Holding on to Ladywood and Nechells and bringing in Hodge Hill and Washwood Heath, this should have a virtually indestructable Labour majority of over 8000 - assuming that the Lib Dem vote is maintained. Which it won't be.

Birmingham Hall Green - Lab HOLD
This keeps Hall Green and Springfield, but brings in Brandwood and Billesley from the disappearing Selly Oak. I'm giving this a 5500 Labour majority, but there's a notional 10,000 Lib Dem votes up for grabs here, so again, if they transfer to another party, they could be decisive.

So, Liam Byrne will be looking for a new seat, whilst all the other Birmingham MPs should be able to shuffle round a bit without too much of a fist fight. Of course, Liam has an option - he just needs to follow Bordesley Green and look to Yardley, raising the possibility of an entertaining bout between him and Hemming. I know where I'd put my money. Additionally, the loss of Erdington to the Tories leaves Jack Dromey in trouble.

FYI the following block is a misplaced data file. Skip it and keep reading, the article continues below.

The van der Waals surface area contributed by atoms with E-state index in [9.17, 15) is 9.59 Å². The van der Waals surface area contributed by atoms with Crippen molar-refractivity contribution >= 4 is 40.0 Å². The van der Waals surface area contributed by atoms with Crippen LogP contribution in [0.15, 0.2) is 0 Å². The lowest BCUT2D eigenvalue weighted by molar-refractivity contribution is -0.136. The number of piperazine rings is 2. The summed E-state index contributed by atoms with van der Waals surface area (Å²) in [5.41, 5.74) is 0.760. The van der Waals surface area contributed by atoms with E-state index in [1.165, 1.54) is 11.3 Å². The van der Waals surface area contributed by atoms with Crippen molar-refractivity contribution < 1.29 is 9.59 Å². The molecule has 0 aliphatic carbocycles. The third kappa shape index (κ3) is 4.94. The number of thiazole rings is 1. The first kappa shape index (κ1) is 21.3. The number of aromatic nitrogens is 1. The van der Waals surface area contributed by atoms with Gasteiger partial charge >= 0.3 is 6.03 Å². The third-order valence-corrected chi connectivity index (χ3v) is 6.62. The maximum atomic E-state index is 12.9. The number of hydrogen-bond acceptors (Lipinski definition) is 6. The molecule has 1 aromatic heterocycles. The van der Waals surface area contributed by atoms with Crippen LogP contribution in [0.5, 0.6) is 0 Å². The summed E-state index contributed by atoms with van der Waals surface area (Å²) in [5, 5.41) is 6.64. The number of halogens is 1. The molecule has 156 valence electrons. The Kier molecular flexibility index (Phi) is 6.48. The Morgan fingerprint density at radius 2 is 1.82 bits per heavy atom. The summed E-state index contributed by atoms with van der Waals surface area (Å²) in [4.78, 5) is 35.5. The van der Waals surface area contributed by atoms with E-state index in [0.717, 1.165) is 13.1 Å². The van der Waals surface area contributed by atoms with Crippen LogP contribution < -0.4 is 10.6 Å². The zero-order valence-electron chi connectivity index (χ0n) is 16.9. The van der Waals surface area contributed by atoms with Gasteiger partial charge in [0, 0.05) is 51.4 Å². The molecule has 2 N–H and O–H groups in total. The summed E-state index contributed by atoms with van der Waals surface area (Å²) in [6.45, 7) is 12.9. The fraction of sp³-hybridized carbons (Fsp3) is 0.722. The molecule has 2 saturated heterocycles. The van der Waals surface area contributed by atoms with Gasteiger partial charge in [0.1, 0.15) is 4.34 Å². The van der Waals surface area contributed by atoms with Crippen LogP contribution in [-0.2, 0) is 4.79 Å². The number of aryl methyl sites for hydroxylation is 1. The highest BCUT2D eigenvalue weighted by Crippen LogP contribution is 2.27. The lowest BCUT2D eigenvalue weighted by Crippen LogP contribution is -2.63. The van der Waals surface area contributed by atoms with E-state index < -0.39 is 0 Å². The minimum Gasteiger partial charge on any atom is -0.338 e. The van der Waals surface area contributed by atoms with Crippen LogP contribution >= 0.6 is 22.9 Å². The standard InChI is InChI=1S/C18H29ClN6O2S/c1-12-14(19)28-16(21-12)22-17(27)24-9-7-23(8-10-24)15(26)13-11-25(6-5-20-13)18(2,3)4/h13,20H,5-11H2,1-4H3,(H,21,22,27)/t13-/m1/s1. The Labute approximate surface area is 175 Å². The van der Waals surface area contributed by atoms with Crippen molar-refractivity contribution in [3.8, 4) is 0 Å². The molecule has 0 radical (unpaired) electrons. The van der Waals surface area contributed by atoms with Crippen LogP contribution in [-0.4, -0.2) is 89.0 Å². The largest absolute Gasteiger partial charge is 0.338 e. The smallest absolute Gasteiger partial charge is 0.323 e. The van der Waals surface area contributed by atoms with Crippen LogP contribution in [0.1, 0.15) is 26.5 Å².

And of the wards that drift off into other orbits? Sheldon goes to Solihull, which might help Lorely Burt, but I rather doubt it, given the general mood of the country. Some of the southern Solihull wards now slope off into an elongated Kenilworth & Dorridge seat, bringing it up to the borders of Birmingham in Shirley. Shard End drifts off into a peculiarly revised Meriden seat, which I suspect could be rather closer for the Tories in future than it is now. Soho moves over to a Smethwick seat and Oscott goes to Walsall South.